Fluid mechanics is a broad study of fluid behavior (liquids, gases, blood, and plasmas) at rest and in motion. It has a wide range of applications today, this field includes mechanical and chemical engineering, biological systems, and astrophysics. Fluid mechanics study particularly the forces that fluid produces.
Today you’ll get to know the definition, applications, branches, properties, historical background of fluid mechanics. You’ll also be exposed to the following:
- Fluid mechanics with continuum mechanics.
- Inviscid and viscous fluids.
- Newtonian versus non-Newtonian fluids. The equation of Newtonian fluid will also be discussed.
What is fluid mechanics?
Fluid mechanics can be defined as the study of the behavior of liquids and gases, most especially the forces that they produce. Just as mentioned in the introduction, fluid mechanics is the study of fluids at rest (fluid statics) and in motion (fluid dynamics). It can also be defined as a substance that continually deforms (flows) under applied shear stress. It deforms regardless of the magnitude of the applied stress.
Liquids, gases, plasmas, and to some extent, plastic solids can be a good example of fluids. A fluid will offer no internal resistance to change in shape and they must take on the shape of their containers.
The above image shows the behavior of liquids, gases, and plasma in a container.
Most scientific disciplines have shown interest in fluid mechanics. For instance, physicists study the flow of extremely high-temperature gases through magnetic fields. This occurs in a search for an acceptable method of harnessing the energy of nuclear fusion reactions. Engineers showed interest in fluid mechanics because of the forces that are produced by fluid which is used for practical purposes. Some examples include aerofoil design, jet propulsion, wind turbines, and hydraulic brakes. This is further explained.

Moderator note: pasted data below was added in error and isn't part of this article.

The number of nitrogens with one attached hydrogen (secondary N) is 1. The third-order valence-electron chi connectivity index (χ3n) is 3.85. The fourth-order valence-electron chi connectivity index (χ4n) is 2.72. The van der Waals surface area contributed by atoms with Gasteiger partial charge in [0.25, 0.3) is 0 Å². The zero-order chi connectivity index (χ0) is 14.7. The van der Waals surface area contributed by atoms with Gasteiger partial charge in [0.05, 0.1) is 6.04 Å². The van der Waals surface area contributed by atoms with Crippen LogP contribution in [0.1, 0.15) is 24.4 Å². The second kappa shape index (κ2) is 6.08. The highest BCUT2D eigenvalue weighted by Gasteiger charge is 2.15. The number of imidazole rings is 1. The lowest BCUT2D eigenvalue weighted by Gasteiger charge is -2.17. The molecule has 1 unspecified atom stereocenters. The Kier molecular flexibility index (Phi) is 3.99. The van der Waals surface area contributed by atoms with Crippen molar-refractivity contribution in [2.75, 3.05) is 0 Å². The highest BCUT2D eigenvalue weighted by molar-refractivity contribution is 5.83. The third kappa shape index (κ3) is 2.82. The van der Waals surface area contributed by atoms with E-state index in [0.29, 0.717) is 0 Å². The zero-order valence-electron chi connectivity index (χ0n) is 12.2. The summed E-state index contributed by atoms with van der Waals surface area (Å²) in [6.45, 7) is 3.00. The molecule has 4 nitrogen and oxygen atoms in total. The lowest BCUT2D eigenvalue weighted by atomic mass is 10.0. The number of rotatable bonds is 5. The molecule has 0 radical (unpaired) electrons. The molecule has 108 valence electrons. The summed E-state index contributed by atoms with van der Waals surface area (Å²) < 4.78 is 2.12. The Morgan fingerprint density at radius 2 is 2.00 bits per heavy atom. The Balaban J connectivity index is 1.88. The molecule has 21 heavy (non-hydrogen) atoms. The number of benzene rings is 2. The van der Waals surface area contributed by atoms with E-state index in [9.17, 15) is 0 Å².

You should understand that fluid mechanics is the study of fluids at rest and in motion. A fluid can be defined as a material that continually deforms under a constant load. Kinematic, stress, conservation, regulating, and constitutive are the five important terms that are useful in fluid mechanics problems. Well, these problems can vary depending on the choice of the system of interest and the volume of interest, which govern the simplification of vector quantities.
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Historical background of fluid mechanics
Fluid mechanics have played a very vital role in human life and will continue to take this effect. This is why it has attracted many curious people. In ancient Greek history, systematic theoretical works were carried out on this issue. In the 16th century, the development of governing equations of fluid flow started. In the 18th and 19th centuries, the conservation laws for mass, momentum, and energy were known in their most general form. In the 20th century, developments were in theoretical, experimental, and recently numerical form. Solutions of the governing equations for special cases were provided in the theoretical field. The experimental methods have been employed to measure flow velocities and fluid properties. Using computers, the numerical treatment of fluid mechanical problems opened new perspectives in research. The common belief in the 21st century is that the activities will be most intensive in the development of new experimental and numerical tools. Also, application of those for developing new technologies.
Applications of fluid mechanics